Iranian researcher invents weird gadget for hiccup strikes

TEHRAN, Jun. 19 (MNA) – A US-based Iranian researcher has invented an interesting gadget that could be the solution to annoying hiccups, US local media have reported.

According to the Live Science website, Dr. Ali Seifi, an associate professor of neurosurgery and the director of neurocritical care at the University of Texas Health Science Center at San Antonio is the leader of the team that conducted the research to invent the device for hiccup strikes. 

"Many patients with brain injury, stroke, and cancer chemotherapy patients get hiccups on my floor," Seifi told Live Science in an email. For example, one of his patients developed hiccups after undergoing neurosurgery and became increasingly frustrated as the nurses helped him through various remedies, such as drinking from the far side of a cup. Just days later, Seifi got hiccups while delivering a speech to medical students, and in that frustrating moment, he "really decided that I have to find a definite, but simple solution," he said. 

So Seifi invented a device called the forced inspiratory suction and swallow tool, or FISST. (He has also patented the tool and branded it under the somewhat catchier name "HiccAway.") The device is a rigid plastic tube with a mouthpiece on one end and a pressure valve on the other. The user operates the tool by placing it in a half-full glass of water, "forcefully" sucking water through the mouthpiece and then swallowing the liquid.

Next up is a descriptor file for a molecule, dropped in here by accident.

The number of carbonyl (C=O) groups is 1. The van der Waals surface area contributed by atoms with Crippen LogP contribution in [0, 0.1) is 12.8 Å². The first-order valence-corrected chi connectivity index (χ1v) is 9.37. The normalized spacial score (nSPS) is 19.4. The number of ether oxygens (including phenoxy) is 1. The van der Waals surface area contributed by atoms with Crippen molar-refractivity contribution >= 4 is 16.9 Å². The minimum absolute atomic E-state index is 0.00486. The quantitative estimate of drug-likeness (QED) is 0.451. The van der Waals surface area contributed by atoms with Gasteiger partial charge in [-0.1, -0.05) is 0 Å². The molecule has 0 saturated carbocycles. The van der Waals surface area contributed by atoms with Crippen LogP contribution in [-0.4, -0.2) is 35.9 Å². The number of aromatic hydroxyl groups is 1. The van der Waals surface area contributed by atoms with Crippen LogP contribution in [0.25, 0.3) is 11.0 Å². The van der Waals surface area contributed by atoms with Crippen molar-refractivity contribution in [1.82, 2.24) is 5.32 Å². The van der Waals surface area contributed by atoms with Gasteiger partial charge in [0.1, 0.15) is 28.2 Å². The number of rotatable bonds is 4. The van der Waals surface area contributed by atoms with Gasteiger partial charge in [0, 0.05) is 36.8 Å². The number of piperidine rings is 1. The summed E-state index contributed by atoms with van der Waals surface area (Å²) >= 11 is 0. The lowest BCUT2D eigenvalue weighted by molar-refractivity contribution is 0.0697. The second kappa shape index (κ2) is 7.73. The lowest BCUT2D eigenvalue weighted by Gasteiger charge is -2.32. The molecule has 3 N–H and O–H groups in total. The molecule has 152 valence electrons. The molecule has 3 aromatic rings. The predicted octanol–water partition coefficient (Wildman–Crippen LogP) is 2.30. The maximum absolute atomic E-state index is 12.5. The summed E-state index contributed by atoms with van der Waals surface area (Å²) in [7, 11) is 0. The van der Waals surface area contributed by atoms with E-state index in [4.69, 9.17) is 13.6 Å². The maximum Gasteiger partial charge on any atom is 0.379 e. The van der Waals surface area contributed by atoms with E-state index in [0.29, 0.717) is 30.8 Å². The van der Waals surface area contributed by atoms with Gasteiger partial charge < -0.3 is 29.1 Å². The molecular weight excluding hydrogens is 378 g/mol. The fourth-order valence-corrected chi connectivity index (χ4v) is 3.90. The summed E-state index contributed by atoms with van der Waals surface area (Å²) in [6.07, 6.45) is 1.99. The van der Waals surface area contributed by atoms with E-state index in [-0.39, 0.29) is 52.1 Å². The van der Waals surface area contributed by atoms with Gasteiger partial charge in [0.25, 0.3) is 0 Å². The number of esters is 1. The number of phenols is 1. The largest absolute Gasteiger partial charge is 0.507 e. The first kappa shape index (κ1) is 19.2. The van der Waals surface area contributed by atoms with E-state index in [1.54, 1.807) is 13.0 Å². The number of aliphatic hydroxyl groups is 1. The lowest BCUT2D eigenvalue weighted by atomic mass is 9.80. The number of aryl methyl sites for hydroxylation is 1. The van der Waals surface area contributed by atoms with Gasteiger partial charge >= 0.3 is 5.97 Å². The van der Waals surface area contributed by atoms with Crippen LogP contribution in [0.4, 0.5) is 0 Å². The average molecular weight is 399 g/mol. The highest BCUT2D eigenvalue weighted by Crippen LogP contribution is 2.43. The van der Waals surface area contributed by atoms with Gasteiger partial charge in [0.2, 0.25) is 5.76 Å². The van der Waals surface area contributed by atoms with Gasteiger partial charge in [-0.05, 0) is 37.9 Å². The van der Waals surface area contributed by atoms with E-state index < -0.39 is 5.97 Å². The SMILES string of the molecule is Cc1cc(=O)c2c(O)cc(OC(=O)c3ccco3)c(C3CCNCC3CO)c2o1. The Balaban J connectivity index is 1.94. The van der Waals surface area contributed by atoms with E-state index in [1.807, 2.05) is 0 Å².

When people use FISST, "the hiccups are usually expected to stop instantly in one to two attempts," the team wrote in their report. 

To put the device to the test, the researchers ran a crowdfunding campaign in 2020 in which volunteers could receive a free FISST to try. In all, 249 participants took part in the study and completed questionnaires in which they rated their experience on a scale from 1 to 5, with 1 meaning "strongly in favor of home remedies" and 5 meaning "strongly in favor of FISST." The participants also rated their satisfaction with the product, in terms of its feasibility compared with home remedies. 

More than 69% of the participants reported having hiccups at least once a month, with most bouts of hiccups lasting less than two hours. More than 90% of the participants rated FISST as superior to home remedies, in terms of both effectiveness and feasibility. These ratings were consistently high regardless of a given participant's hiccup frequency or duration. 

While the results hint that FISST works better than other hiccup-relieving tactics, the study is limited in that it relied on subjective rating scales and lacked a control group, meaning a group of individuals who did not use the tool, the authors noted. 

"Future studies will need to assess the efficacy of FISST in randomized clinical trials," in which one group gets a sham device, while the others test the real one, they wrote. Seifi noted that the team has already initiated such trials in the U.S., Japan and Switzerland.


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